Today we will take a look at this crackme.

One of the first things we notice if we open given exe in Ghidra is:

  local_414 = *(uint *)(*(int *)(*(int *)(in_FS_OFFSET + 0x18) + 0x30) + 2) & 0xff;
  if (local_414 == 0) {

This is actually anti-debugger trick that diverts execution to a false password check way if it detects debugger.

mov eax, large fs:18h ; Offset 18h has self-pointer to TEB
mov eax, [eax+30h] ; Offset 30h has pointer to PEB
movzx eax, byte ptr[eax+2] ; PEB.BeingDebugged
test eax, eax

This is equivalent to IsDebuggerPresent call. The TIB (Thread Information Block) of the current thread can be accessed as an offset of segment register FS for Win32. It is common to first get a linear self-referencing pointer to it stored at FS:[0x18]. On offset 0x30 of TIB we have a pointer to PEB (Process Environment Block). From there with offset 0x02 we can access BeingDebugged flag. BeingDebugged flag is set to 1 if the process is being debugged, 0 otherwise.

To bypass this check we can use radare2 and just patch it:

radare2.exe  -w CrackMe_1.exe
[0x004075a5]> s   0x00403b3c
[0x00403b3c]> pd 6
            0x00403b3c      81e2ff000000   and edx, 0xff               ; 255
            0x00403b42      89542414       mov dword [esp + 0x14], edx
            0x00403b46      e825e5ffff     call 0x402070
            0x00403b4b      e8d0e9ffff     call 0x402520
            0x00403b50      6a06           push 6                      ; 6
            0x00403b52      e818380000     call 0x40736f
[0x00403b3c]> "wa xor edx, edx; nop; nop; nop; nop;"
Written 6 byte(s) (xor edx, edx; nop; nop; nop; nop;) = wx 31d290909090
[0x00403b3c]> pd 6
            0x00403b3c      31d2           xor edx, edx
            0x00403b3e      90             nop
            0x00403b3f      90             nop
            0x00403b40      90             nop
            0x00403b41      90             nop
            0x00403b42      89542414       mov dword [esp + 0x14], edx

After this change, we can use simply debug the given exe. I used x64dbg. We can just run app to the password prompt, pause executing enter the password and run to user code.


One interesting detail is that the program is using Ftring to encrypt strings. Ftring will generate instructions to set flags corresponding to the given letter and then use lahf instruction to transfer them to al register. For example, to generate the letter A following instruction sequence will be used:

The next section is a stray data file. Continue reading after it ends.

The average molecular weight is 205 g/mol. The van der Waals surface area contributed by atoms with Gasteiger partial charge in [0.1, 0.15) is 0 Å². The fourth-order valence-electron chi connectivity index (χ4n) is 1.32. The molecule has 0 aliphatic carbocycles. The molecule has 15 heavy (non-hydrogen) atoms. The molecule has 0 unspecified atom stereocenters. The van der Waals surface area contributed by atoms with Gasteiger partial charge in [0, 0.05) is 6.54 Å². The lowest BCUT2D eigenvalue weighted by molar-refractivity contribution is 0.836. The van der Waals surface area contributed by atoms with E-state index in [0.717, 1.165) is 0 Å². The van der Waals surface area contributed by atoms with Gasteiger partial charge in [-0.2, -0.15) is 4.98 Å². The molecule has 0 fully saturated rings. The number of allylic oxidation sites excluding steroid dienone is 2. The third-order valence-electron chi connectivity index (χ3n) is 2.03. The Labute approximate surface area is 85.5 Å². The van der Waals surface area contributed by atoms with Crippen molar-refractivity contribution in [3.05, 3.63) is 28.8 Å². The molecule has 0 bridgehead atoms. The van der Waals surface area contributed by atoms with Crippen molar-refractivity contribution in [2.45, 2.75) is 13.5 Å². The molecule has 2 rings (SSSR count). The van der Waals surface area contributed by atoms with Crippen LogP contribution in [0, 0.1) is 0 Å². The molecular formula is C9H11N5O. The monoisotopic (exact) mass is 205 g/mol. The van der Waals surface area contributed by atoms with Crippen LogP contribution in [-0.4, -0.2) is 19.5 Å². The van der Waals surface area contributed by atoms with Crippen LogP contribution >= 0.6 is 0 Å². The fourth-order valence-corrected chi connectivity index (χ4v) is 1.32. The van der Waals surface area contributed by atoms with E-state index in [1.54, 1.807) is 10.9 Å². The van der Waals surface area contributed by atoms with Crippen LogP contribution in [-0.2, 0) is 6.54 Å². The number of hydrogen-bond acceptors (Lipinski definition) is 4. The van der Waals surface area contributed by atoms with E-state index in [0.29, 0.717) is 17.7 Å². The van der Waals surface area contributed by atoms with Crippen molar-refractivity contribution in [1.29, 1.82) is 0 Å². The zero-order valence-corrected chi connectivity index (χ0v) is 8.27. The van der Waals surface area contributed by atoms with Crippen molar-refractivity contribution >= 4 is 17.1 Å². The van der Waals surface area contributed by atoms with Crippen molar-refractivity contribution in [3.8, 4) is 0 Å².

xor al, al

        mov cl, 225
        add cl, 9
        setc bl
        xor al, bl
        shl al, 1

        mov dl, 144
        dec dl
        test ah, 10h
        jz RHpFexiD
        xor al, 1
        shl al, 1

        mov dh, 2
        inc dh
        setz bl
        xor al, bl
        shl al, 1

        mov edx, 803704434
        inc edx
        setp bl
        xor al, bl
        shl al, 1

        mov si, 27175
        sub si, 20613
        setz bl
        xor al, bl
        shl al, 1

        mov bl, 149
        add bl, 39
        setp bl
        xor al, bl
        shl al, 1

        mov dh, 59
        sub dh, 218
        test ah, 10h
        jz IWsajNHQ
        xor al, 1
        shl al, 1

        mov cx, 19329
        add cx, 16579
        setp bl
        xor al, bl

        // Writing char 'A' to memory
        mov byte ptr[static_array + 0], al

We can locate reasonably well the ftring instruction sequences using radare2 with:

"/a lahf; test ah, 0x10;"

Unfortunately, radare2 had trouble with lahf instruction but it turned to be very easy to fix. Just make sure to use the latest version of radare2 (and git is recommended way to get radare2 anyway).

Once we extract instruction sequences we can use unicorn to emulate them and see what are they evaluating to. Example of using unicorn to decode the fstring sequences is given bellow:

from unicorn import *
from unicorn.x86_const import *

X86_CODE32_ARR = [ "32c0b61b80c66d0f92c332c3d0e0b27ffec20f98c332c3d0e0f90f92c332c3d0e0b2c680c23a0f92c332c3d0e0beb79c913081ee50a1e1150f92c332c3d0e0b580fecd0f98c332c3d0e066be2f5f66460f9ac332c3d0e066be0000664e0f98c332c3", "32c0b1aa80c1a70f98c332c3d0e0b1a0fec90f9ac332c3d0e0b200feca0f98c332c3d0e066ba6aba6681c22a810f9ac332c3d0e0b1c8fec10f94c332c3d0e066be0080664e0f98c332c3d0e0bf1a1c119e81c7e6e3ee610f94c332c3d0e066bafcdd6681c204220f94c332c3",

ADDRESS = 0x1000000

for ftring_insc in X86_CODE32_ARR:
            ftring_insc_dec = bytes.fromhex(ftring_insc)
            # Initialize emulator in X86-32bit mode
            mu = Uc(UC_ARCH_X86, UC_MODE_32)

            # map 2MB memory for this emulation
            mu.mem_map(ADDRESS, 2 * 1024 * 1024)

            # write machine code to be emulated to memory
            mu.mem_write(ADDRESS, ftring_insc_dec)

            # emulate machine code in infinite time
            mu.emu_start(ADDRESS, ADDRESS + len(ftring_insc_dec))

            r_al = mu.reg_read(UC_X86_REG_AL)
            print(f'>>> AL = {hex(r_al)} {chr(r_al)}')

    except UcError as e:
        print("ERROR: %s" % e)

I was kinda lazy and didn't finish it completely. To automate example more we could either map memory properly or implement a handler that will skip store/read instructions and just print values from al when they are called.

- F3real